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Callulina stanleyi is a species of frog in the family Brevicipitidae. It was discovered in 2010 during a survey of rainforests in the northern part of the Eastern Arc Mountains of Tanzania. It was named in honour of the American zoologist, William T. Stanley, of the Field Museum, Chicago, who has done much research into the amphibians of Tanzania. It is present at three locations along the eastern border of Chome Forest Reserve at altitudes between 1,100 and 1,300 m (3,600 and 4,300 ft). It is rated as "critically endangered" by the International Union for Conservation of Nature.
Frogs in the genus Callulina are endemic to the Eastern Arc Mountains of Tanzania. They are characterised by short blunt snouts and plump bodies covered with glandular warts. Callulina stanleyi has a snout-to-vent length of 42 mm (1.7 in). The dorsal surface is mainly brown with symmetrical darker brown or black streaks. The body is covered with granulations, and the larger glandular masses are pale tan, as are the underparts. It has expanded tips to its fingers and toes, and these help to distinguish it from other similar species, Callulina dawida, Callulina laphami and Callulina shengena. It also differs from C. laphami and C. shengena by having visible tympani. It is very close morphologically to Callulina kisiwamsitu, but it can be told from that species by its call and by DNA analysis.
Distribution and habitat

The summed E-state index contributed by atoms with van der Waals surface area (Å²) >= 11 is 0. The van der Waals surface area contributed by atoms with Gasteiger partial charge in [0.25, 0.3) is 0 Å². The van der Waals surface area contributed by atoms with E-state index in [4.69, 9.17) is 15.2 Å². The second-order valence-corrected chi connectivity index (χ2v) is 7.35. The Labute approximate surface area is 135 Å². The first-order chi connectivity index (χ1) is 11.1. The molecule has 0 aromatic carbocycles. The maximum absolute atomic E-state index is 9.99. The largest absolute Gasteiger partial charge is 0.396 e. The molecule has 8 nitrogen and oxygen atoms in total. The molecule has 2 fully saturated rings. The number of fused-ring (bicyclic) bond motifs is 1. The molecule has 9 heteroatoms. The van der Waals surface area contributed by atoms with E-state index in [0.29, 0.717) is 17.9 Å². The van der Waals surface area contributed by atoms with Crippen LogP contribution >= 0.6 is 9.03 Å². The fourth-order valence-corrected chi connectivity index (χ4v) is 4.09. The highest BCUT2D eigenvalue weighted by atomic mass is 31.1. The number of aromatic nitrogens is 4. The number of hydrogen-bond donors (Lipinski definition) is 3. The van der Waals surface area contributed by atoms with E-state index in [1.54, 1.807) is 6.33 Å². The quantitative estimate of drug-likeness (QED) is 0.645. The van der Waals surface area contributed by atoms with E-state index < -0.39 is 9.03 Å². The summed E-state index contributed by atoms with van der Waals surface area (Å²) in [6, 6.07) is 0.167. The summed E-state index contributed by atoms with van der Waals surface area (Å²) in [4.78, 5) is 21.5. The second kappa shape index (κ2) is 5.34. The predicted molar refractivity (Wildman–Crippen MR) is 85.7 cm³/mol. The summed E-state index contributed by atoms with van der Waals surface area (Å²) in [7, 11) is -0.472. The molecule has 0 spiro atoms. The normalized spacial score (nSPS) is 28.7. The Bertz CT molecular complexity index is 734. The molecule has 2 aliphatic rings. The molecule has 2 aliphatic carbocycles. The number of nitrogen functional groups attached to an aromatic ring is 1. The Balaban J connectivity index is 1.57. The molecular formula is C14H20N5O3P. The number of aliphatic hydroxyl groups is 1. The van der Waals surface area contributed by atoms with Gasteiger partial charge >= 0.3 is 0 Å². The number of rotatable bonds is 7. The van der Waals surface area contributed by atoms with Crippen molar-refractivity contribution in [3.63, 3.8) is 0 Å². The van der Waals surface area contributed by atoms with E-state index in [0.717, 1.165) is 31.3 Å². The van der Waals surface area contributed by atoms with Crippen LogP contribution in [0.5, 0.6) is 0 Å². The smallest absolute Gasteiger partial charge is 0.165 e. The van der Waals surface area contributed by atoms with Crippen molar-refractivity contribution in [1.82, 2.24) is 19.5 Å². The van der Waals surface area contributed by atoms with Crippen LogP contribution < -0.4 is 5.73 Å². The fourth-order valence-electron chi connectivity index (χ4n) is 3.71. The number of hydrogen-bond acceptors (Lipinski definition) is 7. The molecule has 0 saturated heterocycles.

Callulina stanleyi is known from only three locations on the eastern edge of Chome Forest Reserve in the Eastern Arc Mountains of Tanzania at altitudes between 1,100 and 1,300 m (3,600 and 4,300 ft). Its total area of occupancy is about 9.7 km2 (3.7 sq mi). Its habitat is humid tropical submontane forest and it has also been found on roadside verges at night.
C. stanleyi is nocturnal and can be found on the ground or scrambling about in low bushes. The holotype was found during the day in a rotten log. Nothing is known about the breeding behaviour of this frog, but phylogenetic analysis has been used to predict that it exhibits direct development, with the egg mass being laid on land and hatching into juvenile frogs with no tadpole stage.
This frog has a very small range which is entirely within a protected area. However its three known locations adjoin the eastern boundary of the Chome Forest Reserve, and there is ongoing pressure on the reserve from the needs of the growing human population in the surrounding area. Small-scale logging still takes place in the reserve and any disturbance to its habitat is likely to be detrimental to the frog, so the International Union for Conservation of Nature has assessed the frog's conservation status as being "critically endangered".